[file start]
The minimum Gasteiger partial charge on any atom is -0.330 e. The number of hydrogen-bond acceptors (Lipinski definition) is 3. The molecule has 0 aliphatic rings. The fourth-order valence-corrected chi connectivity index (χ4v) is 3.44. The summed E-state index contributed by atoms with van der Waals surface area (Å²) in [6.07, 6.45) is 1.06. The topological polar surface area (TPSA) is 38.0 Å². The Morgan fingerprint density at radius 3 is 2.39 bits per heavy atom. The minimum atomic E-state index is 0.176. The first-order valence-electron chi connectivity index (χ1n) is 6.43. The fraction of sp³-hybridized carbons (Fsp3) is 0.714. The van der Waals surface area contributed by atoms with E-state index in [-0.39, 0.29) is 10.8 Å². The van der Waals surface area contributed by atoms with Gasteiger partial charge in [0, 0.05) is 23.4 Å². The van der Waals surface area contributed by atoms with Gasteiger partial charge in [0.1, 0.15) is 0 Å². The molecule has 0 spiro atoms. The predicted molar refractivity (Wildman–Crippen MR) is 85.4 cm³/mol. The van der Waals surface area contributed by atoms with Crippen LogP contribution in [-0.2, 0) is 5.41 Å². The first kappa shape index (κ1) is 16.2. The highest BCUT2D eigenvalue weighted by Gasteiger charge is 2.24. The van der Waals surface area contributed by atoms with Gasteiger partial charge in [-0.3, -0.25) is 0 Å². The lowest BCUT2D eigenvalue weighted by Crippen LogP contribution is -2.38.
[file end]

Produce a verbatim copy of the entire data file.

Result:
The minimum Gasteiger partial charge on any atom is -0.330 e. The number of hydrogen-bond acceptors (Lipinski definition) is 3. The molecule has 0 aliphatic rings. The fourth-order valence-corrected chi connectivity index (χ4v) is 3.44. The summed E-state index contributed by atoms with van der Waals surface area (Å²) in [6.07, 6.45) is 1.06. The topological polar surface area (TPSA) is 38.0 Å². The Morgan fingerprint density at radius 3 is 2.39 bits per heavy atom. The minimum atomic E-state index is 0.176. The first-order valence-electron chi connectivity index (χ1n) is 6.43. The fraction of sp³-hybridized carbons (Fsp3) is 0.714. The van der Waals surface area contributed by atoms with E-state index in [-0.39, 0.29) is 10.8 Å². The van der Waals surface area contributed by atoms with Gasteiger partial charge in [0, 0.05) is 23.4 Å². The van der Waals surface area contributed by atoms with Gasteiger partial charge in [0.1, 0.15) is 0 Å². The molecule has 0 spiro atoms. The predicted molar refractivity (Wildman–Crippen MR) is 85.4 cm³/mol. The van der Waals surface area contributed by atoms with Crippen LogP contribution in [-0.2, 0) is 5.41 Å². The first kappa shape index (κ1) is 16.2. The highest BCUT2D eigenvalue weighted by Gasteiger charge is 2.24. The van der Waals surface area contributed by atoms with Gasteiger partial charge in [-0.3, -0.25) is 0 Å². The lowest BCUT2D eigenvalue weighted by Crippen LogP contribution is -2.38.